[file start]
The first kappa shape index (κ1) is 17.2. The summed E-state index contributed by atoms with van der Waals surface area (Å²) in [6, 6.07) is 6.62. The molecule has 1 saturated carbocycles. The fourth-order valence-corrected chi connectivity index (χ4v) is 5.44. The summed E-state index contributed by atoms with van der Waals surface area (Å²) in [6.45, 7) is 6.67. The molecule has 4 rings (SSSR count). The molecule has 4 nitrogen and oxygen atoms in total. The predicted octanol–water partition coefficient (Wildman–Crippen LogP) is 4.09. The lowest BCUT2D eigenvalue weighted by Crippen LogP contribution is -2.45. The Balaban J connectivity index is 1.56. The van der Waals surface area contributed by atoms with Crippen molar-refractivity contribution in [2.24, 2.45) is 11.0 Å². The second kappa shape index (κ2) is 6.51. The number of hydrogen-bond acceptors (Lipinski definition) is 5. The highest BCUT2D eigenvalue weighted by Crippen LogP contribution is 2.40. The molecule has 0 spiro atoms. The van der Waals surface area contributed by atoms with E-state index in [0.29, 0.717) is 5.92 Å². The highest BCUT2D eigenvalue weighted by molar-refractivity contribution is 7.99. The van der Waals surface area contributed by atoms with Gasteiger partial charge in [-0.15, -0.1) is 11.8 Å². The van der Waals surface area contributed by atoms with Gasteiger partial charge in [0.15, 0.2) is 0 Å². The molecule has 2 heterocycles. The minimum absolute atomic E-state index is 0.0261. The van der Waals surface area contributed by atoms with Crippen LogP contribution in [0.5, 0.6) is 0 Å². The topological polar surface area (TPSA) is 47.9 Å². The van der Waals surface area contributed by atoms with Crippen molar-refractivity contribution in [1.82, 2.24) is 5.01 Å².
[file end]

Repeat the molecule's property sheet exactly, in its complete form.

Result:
The first kappa shape index (κ1) is 17.2. The summed E-state index contributed by atoms with van der Waals surface area (Å²) in [6, 6.07) is 6.62. The molecule has 1 saturated carbocycles. The fourth-order valence-corrected chi connectivity index (χ4v) is 5.44. The summed E-state index contributed by atoms with van der Waals surface area (Å²) in [6.45, 7) is 6.67. The molecule has 4 rings (SSSR count). The molecule has 4 nitrogen and oxygen atoms in total. The predicted octanol–water partition coefficient (Wildman–Crippen LogP) is 4.09. The lowest BCUT2D eigenvalue weighted by Crippen LogP contribution is -2.45. The Balaban J connectivity index is 1.56. The van der Waals surface area contributed by atoms with Crippen molar-refractivity contribution in [2.24, 2.45) is 11.0 Å². The second kappa shape index (κ2) is 6.51. The number of hydrogen-bond acceptors (Lipinski definition) is 5. The highest BCUT2D eigenvalue weighted by Crippen LogP contribution is 2.40. The molecule has 0 spiro atoms. The van der Waals surface area contributed by atoms with E-state index in [0.29, 0.717) is 5.92 Å². The highest BCUT2D eigenvalue weighted by molar-refractivity contribution is 7.99. The van der Waals surface area contributed by atoms with Gasteiger partial charge in [-0.15, -0.1) is 11.8 Å². The van der Waals surface area contributed by atoms with Gasteiger partial charge in [0.15, 0.2) is 0 Å². The molecule has 2 heterocycles. The minimum absolute atomic E-state index is 0.0261. The van der Waals surface area contributed by atoms with Crippen LogP contribution in [0.5, 0.6) is 0 Å². The topological polar surface area (TPSA) is 47.9 Å². The van der Waals surface area contributed by atoms with Crippen molar-refractivity contribution in [1.82, 2.24) is 5.01 Å².